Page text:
By on April 18, 2011

You can just about kiss those worries about a US price war goodbye, as GM has become the third major automaker to raise its US market MSRPs in April alone. Like Toyota and Ford before it, GM is raising its prices by about $100 per vehicle ($123 on average) in response not to Japanese parts shortages, but steadily increasing raw material costs. According to the WSJ, the price increase takes effect starting on May 2. And, TrueCar’s Jesse Toprak tells Fox,

The advice would be, based on what we see today, we don’t see any kind of ease in price anytime soon. The prices of everything will go up, moving forward.

Now all GM needs to do is start easing off its incentives so that those MSRPs actually mean something.

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15 Comments on “GM Joins Ford, Toyota In Price-Hiking...”


  • avatar

    In the past, they’ve often raised prices only to then bump incentives by at least as much. Then they’d have a “value” adjustment, lower prices, and start the cycle all over again.

    Over the past year or two everyone has been trying to raise prices. But the increases have been small, suggesting that everyone is afraid that buyers are price sensitive. If buyer’s do stop buying as a result, prices will stop increasing.

    Until then, it helps to realize these increases have occurred. Vehicles produced before the increase will still have the old prices, so you can then save money by finding a pre-increase car.

  • avatar
    Robin

    Inflation!  Lets just hope that my income keeps up

    • 0 avatar
      tced2

      see Ben Bernanke and his $600B of created out-of-thin-air money.  Metals are commodities.  Oil is a commodity that turns into gasoline and plastic. All are important items for the automobile industry. The markets have taken notice of this new money and have responded.

      • 0 avatar
        mike978

        way to go tced in trying to make a political point.
        Commodities are going up because the world economy is growing and consumption of said materials is increasing – supply and demand. Nothing nefarious. Nothing to do with the stock market.
         

      • 0 avatar
        tced2

        Well I did’t mention the stock market.  Ben Bernanke runs the Federal Reserve Bank which is not the stock market. It is apparently a *fact* that Mr. Bernanke is buying $600B of US government securities with out-of-thin-air money. The Federal Reserve was set up to operate freely from political influence. You can judge the results.
        Where do you think all that out-of-thin-air money goes?  Into the demand you mentioned. That money does not go into the mattresses of the world.

  • avatar
    ixim

    Rising car prices is good? We’ll see if the customers pay them; if not, unofficial price cuts – $$ on the hood will bring relief.

  • avatar
    gslippy

    I’d hardly call $100 a price hike, but as you say, MSRP is meaningless, anyway.

  • avatar

    instead they should have lowered prices and been the good guys. how predictable? keep up the $10,000 rebates/discounts. Ewanick should be fired immediately for gross negligence and extreme incompetence.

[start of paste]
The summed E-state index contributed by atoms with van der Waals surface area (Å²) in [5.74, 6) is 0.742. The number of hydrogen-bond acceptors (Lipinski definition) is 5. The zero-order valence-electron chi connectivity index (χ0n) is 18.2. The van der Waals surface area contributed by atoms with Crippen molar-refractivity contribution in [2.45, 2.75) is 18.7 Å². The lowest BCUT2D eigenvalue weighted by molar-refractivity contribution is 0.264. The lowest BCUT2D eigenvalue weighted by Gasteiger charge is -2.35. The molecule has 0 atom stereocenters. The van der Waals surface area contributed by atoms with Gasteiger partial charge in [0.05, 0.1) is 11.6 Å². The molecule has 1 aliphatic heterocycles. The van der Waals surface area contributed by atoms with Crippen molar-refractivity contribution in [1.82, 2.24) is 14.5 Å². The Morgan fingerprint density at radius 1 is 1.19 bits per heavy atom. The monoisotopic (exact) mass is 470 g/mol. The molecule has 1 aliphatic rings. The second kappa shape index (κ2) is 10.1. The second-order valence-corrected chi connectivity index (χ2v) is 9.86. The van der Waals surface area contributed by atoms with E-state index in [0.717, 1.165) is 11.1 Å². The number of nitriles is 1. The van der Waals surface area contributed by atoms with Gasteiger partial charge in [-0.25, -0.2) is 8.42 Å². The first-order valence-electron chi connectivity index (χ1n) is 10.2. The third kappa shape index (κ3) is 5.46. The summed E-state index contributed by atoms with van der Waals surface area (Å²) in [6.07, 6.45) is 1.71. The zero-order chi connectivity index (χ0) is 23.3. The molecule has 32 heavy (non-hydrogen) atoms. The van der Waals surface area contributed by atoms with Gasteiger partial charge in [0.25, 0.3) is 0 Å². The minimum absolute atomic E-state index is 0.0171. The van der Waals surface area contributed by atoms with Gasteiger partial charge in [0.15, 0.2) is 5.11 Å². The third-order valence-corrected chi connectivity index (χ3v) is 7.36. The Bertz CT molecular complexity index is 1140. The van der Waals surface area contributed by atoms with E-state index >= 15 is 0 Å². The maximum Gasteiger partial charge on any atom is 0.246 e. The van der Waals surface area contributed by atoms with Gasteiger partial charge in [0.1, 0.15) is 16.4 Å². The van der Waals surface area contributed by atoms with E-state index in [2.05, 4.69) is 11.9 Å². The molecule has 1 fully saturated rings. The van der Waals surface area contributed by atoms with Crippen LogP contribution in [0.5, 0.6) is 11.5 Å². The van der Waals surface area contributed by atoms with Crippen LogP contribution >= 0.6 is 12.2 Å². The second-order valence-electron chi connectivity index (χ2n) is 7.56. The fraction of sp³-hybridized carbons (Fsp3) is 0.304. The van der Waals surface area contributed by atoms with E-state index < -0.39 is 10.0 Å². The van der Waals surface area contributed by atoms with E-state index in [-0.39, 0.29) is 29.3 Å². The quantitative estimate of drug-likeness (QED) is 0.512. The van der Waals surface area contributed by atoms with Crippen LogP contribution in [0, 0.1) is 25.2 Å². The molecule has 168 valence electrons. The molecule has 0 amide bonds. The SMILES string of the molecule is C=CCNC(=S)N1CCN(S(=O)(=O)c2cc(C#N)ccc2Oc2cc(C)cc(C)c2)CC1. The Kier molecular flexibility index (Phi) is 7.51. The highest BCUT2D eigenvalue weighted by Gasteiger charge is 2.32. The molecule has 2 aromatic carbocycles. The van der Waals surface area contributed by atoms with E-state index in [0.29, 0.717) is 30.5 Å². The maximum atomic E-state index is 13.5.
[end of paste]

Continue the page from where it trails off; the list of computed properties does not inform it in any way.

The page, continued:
• 0 avatar
      mike978

      Good point – reduce MSRP and incentives – net cost is zero but builds goodwill. Seems straightforward, but if it is so easy why has no-one done it before?
      I remember GM (I was looking a a Saab at the time in 2006) offering “Value pricing” which meant reducing MSRP and incentives. Don`t recall it lasting long!

      • 0 avatar
        SimonAlberta

        …because it doesn’t work. Joe Schmo loves to brag about the “deal” he got regardless of what he actually paid.
         
        Human nature at work…..buy a “compensator” at a “bargain price” to prove how virile he is….LOL

  • avatar
    ponchoman49

    And you can kiss this so called futile economic recovery goodbye if oil hits $5.00 per gallon because everything around you will sore up in price with record unemployment, wage freezes and cuts etc. Most people I know have already cut back on travel plans, myself included and are watching every dollar spent living in fear of what lies ahead next year. Way to go speculators!

    • 0 avatar

      it’s not the speculators and it’s not the gas companies. it’s the dollar crashing and it’s going to get a lot worse. blame the federal government and the banksters who control them and the Federal Reserve who gave away trillions of our money with no oversight. americans are so naive and stupid. they deserve what they are getting. and Obama? a liar and a joke.

    • 0 avatar
      mike978

      You make some good points about gas prices but the recovery is hardly so-called. GDP up for 18 months, stock prices around 10-15% below record highs and unemployment trending down. Seems like a recovery to me.
      I wouldn`t call Obama a liar or a joker. Also how about some personal responsibility – Americans vote (well half of them do), Americans on average have spent more than they earn for decades. The Federal Govt is not the fount of all evil.

  • avatar
    SunnyvaleCA

    LCD television prices have been falling steadily for the last 5 years but it’s not really what I would call a “price war”–more like “competitive market with maturing technology.”

    I’d suggest that a “price war” is when companies sacrifice profits in order to gain market share or put competitors out of business.  By that definition, if price increases are less than input cost increases, this could still be considered a price war scenario.


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